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Darman rejects the conventional liberal view that there were two Johnsons—the “good” one who conceived the Great Society and pushed through the historic Civil Rights and Voting Rights Acts, and the “bad” LBJ who escalated the Vietnam War, which resulted in 58,000 American deaths. There was only one Johnson. Like John F. Kennedy, he was convinced that “a progressive domestic program could only be passed if it was matched with a muscular anticommunism.” The president’s determination to surpass the domestic policy achievements of his idol, FDR, “propelled him toward escalation, not away from it.” There was also his determination not to be the first president to lose a war. (According to Darman, however, Johnson was skeptical almost from the beginning about the prospects for victory in Vietnam.)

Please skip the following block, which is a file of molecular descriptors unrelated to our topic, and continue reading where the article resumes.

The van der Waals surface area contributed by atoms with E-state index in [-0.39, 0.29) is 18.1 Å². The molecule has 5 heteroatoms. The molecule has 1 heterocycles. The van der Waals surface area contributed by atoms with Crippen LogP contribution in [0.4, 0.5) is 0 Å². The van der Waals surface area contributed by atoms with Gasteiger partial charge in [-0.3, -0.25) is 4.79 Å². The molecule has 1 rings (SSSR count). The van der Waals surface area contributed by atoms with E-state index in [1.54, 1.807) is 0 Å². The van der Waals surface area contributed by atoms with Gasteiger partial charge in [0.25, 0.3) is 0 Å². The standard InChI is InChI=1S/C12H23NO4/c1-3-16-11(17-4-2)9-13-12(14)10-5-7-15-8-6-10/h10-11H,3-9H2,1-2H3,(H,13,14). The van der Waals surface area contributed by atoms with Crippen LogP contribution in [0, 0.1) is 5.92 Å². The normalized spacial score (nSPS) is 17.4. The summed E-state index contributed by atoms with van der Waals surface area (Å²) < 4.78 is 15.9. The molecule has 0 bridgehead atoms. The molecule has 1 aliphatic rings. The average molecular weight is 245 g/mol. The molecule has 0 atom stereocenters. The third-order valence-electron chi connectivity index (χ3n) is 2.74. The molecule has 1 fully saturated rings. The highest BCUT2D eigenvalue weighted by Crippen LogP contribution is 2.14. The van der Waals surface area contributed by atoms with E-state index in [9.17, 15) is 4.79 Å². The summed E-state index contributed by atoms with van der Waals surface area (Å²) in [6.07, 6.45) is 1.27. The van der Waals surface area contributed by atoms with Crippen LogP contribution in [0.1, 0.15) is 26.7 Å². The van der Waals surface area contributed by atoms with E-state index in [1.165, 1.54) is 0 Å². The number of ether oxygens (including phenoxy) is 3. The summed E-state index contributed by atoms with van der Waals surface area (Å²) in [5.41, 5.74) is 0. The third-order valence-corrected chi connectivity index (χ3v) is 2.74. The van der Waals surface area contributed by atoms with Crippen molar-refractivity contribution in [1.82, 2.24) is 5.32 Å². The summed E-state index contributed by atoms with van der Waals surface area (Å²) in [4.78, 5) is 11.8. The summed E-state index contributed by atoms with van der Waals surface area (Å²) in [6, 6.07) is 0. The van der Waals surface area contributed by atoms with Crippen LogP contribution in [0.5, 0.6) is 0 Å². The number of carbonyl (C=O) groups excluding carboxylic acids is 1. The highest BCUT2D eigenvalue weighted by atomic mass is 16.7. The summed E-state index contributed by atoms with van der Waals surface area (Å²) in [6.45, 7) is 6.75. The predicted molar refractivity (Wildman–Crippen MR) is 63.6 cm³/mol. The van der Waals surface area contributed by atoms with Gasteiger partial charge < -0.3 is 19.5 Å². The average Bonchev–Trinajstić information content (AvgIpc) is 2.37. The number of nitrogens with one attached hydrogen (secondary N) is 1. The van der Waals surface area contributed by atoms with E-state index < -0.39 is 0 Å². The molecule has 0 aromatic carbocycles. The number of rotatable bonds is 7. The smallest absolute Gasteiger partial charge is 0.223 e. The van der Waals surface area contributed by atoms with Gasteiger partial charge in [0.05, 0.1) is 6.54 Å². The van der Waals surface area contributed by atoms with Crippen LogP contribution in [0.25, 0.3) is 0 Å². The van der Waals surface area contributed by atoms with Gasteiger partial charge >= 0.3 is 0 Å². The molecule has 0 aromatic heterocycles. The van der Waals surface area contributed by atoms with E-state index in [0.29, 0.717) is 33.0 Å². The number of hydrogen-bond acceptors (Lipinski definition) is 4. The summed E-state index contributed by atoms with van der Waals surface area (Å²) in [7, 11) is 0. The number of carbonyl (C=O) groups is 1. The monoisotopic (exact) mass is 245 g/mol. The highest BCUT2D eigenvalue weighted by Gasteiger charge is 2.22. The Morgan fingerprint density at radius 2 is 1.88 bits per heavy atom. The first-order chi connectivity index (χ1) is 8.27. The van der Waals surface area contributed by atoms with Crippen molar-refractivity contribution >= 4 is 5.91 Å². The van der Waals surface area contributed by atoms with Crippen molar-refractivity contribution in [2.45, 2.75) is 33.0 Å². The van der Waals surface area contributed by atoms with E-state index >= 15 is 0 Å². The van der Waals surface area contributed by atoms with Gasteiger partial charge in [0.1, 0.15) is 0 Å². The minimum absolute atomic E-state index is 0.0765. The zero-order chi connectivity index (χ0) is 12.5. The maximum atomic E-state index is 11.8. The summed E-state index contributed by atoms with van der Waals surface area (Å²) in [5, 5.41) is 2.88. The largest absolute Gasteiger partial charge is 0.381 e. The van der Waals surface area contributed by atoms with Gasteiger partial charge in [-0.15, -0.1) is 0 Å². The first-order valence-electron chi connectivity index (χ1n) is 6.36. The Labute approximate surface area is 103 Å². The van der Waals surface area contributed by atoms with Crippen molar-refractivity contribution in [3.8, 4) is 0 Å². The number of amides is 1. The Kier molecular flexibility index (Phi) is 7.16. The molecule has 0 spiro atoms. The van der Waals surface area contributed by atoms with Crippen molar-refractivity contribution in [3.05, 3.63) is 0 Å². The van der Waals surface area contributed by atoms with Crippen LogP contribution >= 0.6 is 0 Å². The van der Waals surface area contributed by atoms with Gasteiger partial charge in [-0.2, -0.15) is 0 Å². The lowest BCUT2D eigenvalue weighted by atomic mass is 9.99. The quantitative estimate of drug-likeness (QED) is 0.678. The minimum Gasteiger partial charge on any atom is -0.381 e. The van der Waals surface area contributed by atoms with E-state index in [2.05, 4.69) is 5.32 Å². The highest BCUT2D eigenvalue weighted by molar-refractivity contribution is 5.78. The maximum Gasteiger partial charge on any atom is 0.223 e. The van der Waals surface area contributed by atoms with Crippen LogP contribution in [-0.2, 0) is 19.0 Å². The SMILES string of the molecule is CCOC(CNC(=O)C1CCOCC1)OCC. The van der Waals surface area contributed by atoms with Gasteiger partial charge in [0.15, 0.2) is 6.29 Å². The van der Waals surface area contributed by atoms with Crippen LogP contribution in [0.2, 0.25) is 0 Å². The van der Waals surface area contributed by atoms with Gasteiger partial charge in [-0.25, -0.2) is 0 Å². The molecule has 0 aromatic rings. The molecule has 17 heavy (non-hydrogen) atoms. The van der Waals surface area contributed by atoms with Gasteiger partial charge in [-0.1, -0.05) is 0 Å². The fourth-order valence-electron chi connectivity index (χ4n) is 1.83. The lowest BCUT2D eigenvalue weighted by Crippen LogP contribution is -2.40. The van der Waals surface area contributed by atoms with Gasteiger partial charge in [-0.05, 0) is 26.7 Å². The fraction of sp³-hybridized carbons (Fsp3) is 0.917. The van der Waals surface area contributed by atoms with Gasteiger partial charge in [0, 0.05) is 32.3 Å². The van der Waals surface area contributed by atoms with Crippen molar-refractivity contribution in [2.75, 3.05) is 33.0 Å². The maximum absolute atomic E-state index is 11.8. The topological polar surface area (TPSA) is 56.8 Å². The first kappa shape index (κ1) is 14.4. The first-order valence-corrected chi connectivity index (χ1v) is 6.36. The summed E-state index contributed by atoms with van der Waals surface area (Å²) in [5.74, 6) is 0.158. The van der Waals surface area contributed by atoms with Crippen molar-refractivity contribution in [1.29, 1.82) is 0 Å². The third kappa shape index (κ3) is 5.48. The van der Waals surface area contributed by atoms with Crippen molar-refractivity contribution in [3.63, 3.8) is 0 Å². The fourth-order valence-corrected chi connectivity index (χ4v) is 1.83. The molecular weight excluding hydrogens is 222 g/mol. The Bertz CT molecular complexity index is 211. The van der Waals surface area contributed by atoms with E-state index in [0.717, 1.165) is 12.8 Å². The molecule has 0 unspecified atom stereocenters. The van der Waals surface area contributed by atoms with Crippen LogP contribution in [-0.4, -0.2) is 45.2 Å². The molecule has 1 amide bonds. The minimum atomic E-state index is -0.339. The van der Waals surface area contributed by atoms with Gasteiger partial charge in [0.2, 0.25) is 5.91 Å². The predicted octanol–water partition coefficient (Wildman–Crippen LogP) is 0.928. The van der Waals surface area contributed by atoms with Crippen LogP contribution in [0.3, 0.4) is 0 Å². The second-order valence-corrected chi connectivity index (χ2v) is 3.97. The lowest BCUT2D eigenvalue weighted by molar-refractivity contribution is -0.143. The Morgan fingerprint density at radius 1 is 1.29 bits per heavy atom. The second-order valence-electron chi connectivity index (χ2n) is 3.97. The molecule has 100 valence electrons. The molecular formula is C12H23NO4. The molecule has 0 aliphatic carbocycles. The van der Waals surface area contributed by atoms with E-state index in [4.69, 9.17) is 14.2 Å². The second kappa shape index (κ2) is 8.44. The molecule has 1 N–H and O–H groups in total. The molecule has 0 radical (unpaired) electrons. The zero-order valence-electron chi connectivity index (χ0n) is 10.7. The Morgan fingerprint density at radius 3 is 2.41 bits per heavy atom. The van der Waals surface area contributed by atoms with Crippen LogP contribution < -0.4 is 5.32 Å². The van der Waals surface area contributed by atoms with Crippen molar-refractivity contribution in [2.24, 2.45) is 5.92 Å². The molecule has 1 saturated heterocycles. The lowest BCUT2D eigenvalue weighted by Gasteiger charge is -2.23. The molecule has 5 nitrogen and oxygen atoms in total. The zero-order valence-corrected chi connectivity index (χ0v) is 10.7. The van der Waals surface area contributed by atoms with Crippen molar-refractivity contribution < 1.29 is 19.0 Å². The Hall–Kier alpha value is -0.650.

By the middle of 1965, says Darman, a decisive split emerged. Outwardly, Johnson proclaimed future greatness at home, but privately he despaired about a war that could not be won. The president, he says, was “divided between two fantasies—one of utopia, the other of ruin.” Fantasy became nightmare for Johnson when fiery riots erupted in the Watts section of Los Angeles and a hundred other cities. College students, unwilling to be conscripted into a distant conflict marked by ever-rising casualties, demonstrated against the war with growing numbers and violence.
The president who had promised utopia now presided over “disunity, frustration, suspicion and fear,” in the words of one magazine. In 1964, says Darman, Johnson “had looked like a man who couldn’t lose.” By the fall of 1966 he looked like a man who could not win. The GOP, thought two years earlier to be on the verge of joining the Whig Party on history’s ash heap, gained at every level: 700 additional state legislators, 8 new governors, 3 more U.S. senators, and a remarkable 47 seats in the House—more than the Democrats had added in 1964.